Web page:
Tras haber creado mi anterior blog cecilmundo varias personas, muchos de ellos mis alumnos, me sugirieron que creara una secciòn dentro de cecilmundo para publicar mis obras de docencia de idiomas. Dado que la cantidad de documentos de explicaciones, ejercicios y exàmenes de inglès son muy numerosos porque tengo màs de 30 años del ejercicio de la docencia, preferì estrenar blog con mis alumnos a como ellos realmente merecen. En este blog planetcecil no solo iràn mis documentos didàcticos de inglès, sino tambièn la producciòn literaria de varios alumnos que se destacan en las letras. Tambièn darè oportunidad a aquellos que tienen excelentes obras pero que no han logrado publicarlas ya que en mi paìs Nicaragua todo se mueve por la marrana polìtica, y si una no pertenece a determinado partido no verà jamàs publicado su opus. Tambièn tenemos la desgracia de contar con seudoeditores quienes al no conocer verdaderamente de literatura se convierten en mercenarios de la imprenta solo para llenarse ellos mismo de dinero y fama a costillas de los escritores. Todos aquellos que deseen participar en este blog, denlo de antemano por suyo. Aunque lleve mi nombre en un arranque de egolatrìa, yo soy sencillamente vuestra servidora.Cecilia

Las alas de la educación

Las alas de la educación
La educación es un viaje sin final.

La lección de física

La lección de física
Casi aprendida

lunes, 1 de septiembre de 2008

To My Sir Salvador with Love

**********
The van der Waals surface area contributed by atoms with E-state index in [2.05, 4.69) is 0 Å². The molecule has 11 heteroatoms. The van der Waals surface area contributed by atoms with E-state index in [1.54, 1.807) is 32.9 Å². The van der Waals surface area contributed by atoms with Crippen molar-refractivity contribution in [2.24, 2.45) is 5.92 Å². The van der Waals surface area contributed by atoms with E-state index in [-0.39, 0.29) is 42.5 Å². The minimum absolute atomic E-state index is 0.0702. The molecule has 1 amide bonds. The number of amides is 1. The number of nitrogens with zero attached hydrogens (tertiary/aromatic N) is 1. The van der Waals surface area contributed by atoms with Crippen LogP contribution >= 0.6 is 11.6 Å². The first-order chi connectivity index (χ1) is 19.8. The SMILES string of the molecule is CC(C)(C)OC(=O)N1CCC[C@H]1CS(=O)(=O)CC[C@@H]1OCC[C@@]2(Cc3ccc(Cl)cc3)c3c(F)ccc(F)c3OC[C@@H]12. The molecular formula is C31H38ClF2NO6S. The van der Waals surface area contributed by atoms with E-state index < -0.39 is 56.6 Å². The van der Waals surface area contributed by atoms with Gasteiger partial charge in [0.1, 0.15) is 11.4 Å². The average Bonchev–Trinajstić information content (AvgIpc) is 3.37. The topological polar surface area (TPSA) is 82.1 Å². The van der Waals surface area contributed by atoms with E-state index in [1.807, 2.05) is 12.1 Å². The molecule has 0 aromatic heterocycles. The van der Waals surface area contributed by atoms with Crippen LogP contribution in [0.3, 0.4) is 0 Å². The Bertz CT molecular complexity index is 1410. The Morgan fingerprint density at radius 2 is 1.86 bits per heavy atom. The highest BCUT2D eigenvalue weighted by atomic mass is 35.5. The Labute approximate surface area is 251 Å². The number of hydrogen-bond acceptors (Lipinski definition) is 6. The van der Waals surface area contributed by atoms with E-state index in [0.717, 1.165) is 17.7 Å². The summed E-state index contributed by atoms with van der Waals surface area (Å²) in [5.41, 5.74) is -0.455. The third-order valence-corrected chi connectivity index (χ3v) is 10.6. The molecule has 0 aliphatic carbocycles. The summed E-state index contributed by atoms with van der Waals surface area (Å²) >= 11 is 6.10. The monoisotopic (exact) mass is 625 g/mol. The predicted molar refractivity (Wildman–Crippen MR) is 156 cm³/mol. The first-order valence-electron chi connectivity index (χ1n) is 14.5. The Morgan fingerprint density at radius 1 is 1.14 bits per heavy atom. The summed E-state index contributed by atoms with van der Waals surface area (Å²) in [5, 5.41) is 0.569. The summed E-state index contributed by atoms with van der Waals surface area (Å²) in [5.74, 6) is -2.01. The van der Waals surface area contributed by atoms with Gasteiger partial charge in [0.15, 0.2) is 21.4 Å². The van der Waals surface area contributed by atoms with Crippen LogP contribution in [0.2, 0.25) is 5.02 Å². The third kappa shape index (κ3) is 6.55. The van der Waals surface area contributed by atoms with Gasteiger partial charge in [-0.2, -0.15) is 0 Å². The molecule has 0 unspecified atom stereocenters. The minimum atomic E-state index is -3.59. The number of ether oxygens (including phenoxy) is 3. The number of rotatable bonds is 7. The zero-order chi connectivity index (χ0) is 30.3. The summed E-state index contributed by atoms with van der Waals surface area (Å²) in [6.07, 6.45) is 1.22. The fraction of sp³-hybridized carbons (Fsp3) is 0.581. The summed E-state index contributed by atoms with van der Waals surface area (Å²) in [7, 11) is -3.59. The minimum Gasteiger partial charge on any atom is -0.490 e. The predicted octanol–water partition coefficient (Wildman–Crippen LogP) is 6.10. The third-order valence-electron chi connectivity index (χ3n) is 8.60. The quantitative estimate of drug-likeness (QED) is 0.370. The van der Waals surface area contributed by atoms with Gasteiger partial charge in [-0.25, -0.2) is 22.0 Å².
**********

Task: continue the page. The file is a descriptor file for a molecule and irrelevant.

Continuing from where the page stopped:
45th entry to the Colonel´s Scrapbook

Birthdates which occurred on your SELECTED date of September 01:
1854 Engelbert Humperdinck Germany, opera composer (Hansel and Gretel)
1866 James "Gentleman Jim" Corbett heavyweight champion boxer (1892-97)one of the greatest heavyweights 1875 Edgar Rice Burroughs novelist (Tarzan, Mars Saga),creator of Chitah
1922 Vittorio Gassman actor (War & Peace) ,one of the best masterpieces Italy has produced1923 Rocky Marciano heavyweight champion boxer (1952-56)too bad he didn´t get to celebrate his last birthday 1935 Seiji Ozawa Hoten Manchuria, conductor (Boston Symphony Orchestra),great musician
Deaths which occurred on September 01:
1159 Adrian IV only English pope (1154-59), dies .He was a walking headache1557 Jacques Cartier French explorer, dies ,we owe him so much1715 Louis XIV the great, king of France (1643-1715), dies at 76,telling his second wife Francoise that she shouldn´t have believed so much in his immortality as a living god
1988 dies Salvador Cardenal Arguello, foremost musicologist of Central America,of course, Nicaraguan, my teacher, my sponsor,my surrogate father
1838 William Clark 2nd lt of Lewis & Clark Expedition, dies at 68, he really did believe women should be barefoot and pregnant
1865 Joseph Lister performs 1st antiseptic surgery, something still unheard of in Nicaraguan hospitals 1870 Napoleon III captured at Sedan,lost his throne and finally stopped being ridiculous trying to imitate his famous uncle
1939 WW II starts, Germany invades Poland, takes Danzig,and sends all Jews “dancing” 1941 Yellow star becomes obligatory for Jews in the Reich to wear, and I would proudly wear mine if necessary in anti-Semitic Nicaragua 1945 Japan surrenders ending WW II (US date, 9/2 in Japan)aboard the Missouri, and this gave MacArthur the idea that he was a kissing cousin to god


“If you have the privilege of looking the way you do, then you must do everything to make your mind outshine that face”,were the first words said to me by Salvador Cardenal Arguello, foremost musicologist not only of Nicaragua but of all Central America. He had come to the National Conservatory to take the pick of the litter, only to seek two star pupils and I got chosen along with the future poet,composer and novelist Silvio Alejandro Cortez, who was one year older than myself. Both of us were teenagers considered by composer Julio Max Blanco as “very promising”. Who hadn´t heard of him, the owner of Radio Gueguense, the only classical music station in Nicaragua? We worshipped him, an accountant who had taught himself music.